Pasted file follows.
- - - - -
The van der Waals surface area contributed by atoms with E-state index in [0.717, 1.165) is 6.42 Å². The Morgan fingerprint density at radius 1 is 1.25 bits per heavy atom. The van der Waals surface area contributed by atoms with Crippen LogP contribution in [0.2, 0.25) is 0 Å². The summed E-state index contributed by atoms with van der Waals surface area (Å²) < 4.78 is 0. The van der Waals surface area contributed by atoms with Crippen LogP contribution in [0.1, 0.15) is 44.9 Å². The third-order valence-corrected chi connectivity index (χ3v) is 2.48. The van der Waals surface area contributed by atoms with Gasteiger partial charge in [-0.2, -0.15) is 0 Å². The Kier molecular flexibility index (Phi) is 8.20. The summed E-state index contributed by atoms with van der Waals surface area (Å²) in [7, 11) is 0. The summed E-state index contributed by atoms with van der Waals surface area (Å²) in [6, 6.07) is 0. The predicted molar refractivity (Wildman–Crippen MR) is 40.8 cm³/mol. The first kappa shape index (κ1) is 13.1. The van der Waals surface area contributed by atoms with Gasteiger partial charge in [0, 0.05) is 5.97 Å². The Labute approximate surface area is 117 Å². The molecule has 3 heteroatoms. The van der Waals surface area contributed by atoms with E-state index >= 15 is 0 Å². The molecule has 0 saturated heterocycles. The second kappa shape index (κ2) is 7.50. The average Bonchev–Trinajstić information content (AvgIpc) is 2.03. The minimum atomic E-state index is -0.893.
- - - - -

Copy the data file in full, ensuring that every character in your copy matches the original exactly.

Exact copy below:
The van der Waals surface area contributed by atoms with E-state index in [0.717, 1.165) is 6.42 Å². The Morgan fingerprint density at radius 1 is 1.25 bits per heavy atom. The van der Waals surface area contributed by atoms with Crippen LogP contribution in [0.2, 0.25) is 0 Å². The summed E-state index contributed by atoms with van der Waals surface area (Å²) < 4.78 is 0. The van der Waals surface area contributed by atoms with Crippen LogP contribution in [0.1, 0.15) is 44.9 Å². The third-order valence-corrected chi connectivity index (χ3v) is 2.48. The van der Waals surface area contributed by atoms with Gasteiger partial charge in [-0.2, -0.15) is 0 Å². The Kier molecular flexibility index (Phi) is 8.20. The summed E-state index contributed by atoms with van der Waals surface area (Å²) in [7, 11) is 0. The summed E-state index contributed by atoms with van der Waals surface area (Å²) in [6, 6.07) is 0. The predicted molar refractivity (Wildman–Crippen MR) is 40.8 cm³/mol. The first kappa shape index (κ1) is 13.1. The van der Waals surface area contributed by atoms with Gasteiger partial charge in [0, 0.05) is 5.97 Å². The Labute approximate surface area is 117 Å². The molecule has 3 heteroatoms. The van der Waals surface area contributed by atoms with E-state index >= 15 is 0 Å². The molecule has 0 saturated heterocycles. The second kappa shape index (κ2) is 7.50. The average Bonchev–Trinajstić information content (AvgIpc) is 2.03. The minimum atomic E-state index is -0.893.